I started cracking up for a minute or two over the way she put it, but it really stuck with me. She didn't say people needed someone to make the absolute best decision possible for them, which as a coach I pride myself in doing; she just said we all need someone to tell us to do something that's not fucking stupid. Do "not-stupid" things. That's it. We all need that! So much truth in that shit right there.

What should you take for your third? Something not fucking stupid. In other words, something you might actually get without the assistance of heroic angels reaching down from the heavens, pulling that bar off your chest for you. Yes, not-stupid things! Yes.

Sin knows, but like a lot of us, she learned the hard way. She was about ready to give up on powerlifting when we met. I introduced her to 5thSet, and with it a whole world of not-stupid things. She learned to integrate them in a way that would not interfere with her insane work schedule, would still allow her to make progress in powerlifting as well as compete at the top level of the sport she once loved. Sin is one of 5thSet's biggest advocates and the person who pushed me the most to finish the book so that others could benefit the way she did.

Everyone can benefit from advice from someone more experienced than they are. Experience has a value beyond measure and it is without equal in every respect. This brings me to another important point.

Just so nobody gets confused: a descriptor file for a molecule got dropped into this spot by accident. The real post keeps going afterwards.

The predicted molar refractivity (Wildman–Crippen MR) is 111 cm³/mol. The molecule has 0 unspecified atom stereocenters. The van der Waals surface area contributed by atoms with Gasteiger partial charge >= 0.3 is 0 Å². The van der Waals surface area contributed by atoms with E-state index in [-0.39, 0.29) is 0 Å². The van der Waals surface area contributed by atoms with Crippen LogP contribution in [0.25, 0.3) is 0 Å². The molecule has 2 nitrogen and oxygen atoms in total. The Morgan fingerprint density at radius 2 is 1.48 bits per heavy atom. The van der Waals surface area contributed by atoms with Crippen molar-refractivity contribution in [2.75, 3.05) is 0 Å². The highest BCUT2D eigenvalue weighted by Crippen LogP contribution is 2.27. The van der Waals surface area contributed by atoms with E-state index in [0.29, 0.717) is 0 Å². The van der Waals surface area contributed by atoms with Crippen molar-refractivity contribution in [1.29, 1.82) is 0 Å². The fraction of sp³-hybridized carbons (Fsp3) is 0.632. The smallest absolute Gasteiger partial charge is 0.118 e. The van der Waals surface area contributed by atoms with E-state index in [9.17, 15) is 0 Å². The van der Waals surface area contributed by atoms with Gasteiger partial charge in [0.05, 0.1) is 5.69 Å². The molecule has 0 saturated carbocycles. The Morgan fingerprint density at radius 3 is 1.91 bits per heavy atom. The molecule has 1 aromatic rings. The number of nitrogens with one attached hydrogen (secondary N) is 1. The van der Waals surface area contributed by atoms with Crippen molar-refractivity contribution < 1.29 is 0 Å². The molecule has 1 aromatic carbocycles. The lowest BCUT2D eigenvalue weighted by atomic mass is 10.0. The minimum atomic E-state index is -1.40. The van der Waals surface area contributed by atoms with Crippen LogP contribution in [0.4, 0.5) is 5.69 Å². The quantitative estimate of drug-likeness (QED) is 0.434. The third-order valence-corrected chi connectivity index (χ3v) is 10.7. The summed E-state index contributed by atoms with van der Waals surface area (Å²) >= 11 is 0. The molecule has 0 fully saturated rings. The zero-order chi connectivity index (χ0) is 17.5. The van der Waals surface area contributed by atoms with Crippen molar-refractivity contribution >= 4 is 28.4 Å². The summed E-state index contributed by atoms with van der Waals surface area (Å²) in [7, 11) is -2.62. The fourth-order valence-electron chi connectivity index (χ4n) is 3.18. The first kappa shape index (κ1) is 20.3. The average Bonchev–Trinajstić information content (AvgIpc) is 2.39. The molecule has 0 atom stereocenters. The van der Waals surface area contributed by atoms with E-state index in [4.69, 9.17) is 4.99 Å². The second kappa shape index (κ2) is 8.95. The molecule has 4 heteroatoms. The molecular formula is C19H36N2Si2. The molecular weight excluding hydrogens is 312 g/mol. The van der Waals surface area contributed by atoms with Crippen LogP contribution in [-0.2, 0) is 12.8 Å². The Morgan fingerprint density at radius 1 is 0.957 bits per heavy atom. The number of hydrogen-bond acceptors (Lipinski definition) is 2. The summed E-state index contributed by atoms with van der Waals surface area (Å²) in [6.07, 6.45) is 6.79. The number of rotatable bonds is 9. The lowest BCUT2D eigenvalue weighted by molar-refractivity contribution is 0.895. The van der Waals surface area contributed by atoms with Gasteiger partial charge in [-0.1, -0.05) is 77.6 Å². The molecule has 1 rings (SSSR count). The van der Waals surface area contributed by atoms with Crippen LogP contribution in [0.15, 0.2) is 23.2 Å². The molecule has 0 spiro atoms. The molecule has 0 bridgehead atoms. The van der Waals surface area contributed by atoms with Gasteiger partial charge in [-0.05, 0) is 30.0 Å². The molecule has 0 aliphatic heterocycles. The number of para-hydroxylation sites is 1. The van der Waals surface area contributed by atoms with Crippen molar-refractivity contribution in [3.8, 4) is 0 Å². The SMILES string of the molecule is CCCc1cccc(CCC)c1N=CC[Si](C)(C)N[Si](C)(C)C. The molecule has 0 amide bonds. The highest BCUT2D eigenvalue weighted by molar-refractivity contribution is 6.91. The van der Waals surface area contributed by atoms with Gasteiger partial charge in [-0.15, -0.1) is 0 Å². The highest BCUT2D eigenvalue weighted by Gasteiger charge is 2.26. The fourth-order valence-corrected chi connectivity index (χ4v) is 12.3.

I'm seeing a "holy shit" amount of advice being doled out on social media and in the powerlifting community from people who really have a very limited amount of time "in the trenches," as my man Fred Hatfield would say.

RECENT Taking the Rind, Leaving the Juice

If you want to succeed in life, lifting or anything else, you have to be smart. I mean you need to be a discerner.

Now, I want every single one of you to buy my book. There are a whole bunch of really useful guidelines and some invaluable information in there, not to mention what I believe is the best program available; but smart doesn't come from a book.

Smart is knowing how to make the right decision, quickly. In powerlifting, that is probably going to equate to knowing how to make the right decisions regarding training or the right decisions, on the fly, at a meet. The only way you get that kind of smart is through years of experience and competing or coaching in more meets than you can count. That's it. There is no suitable replacement for experience.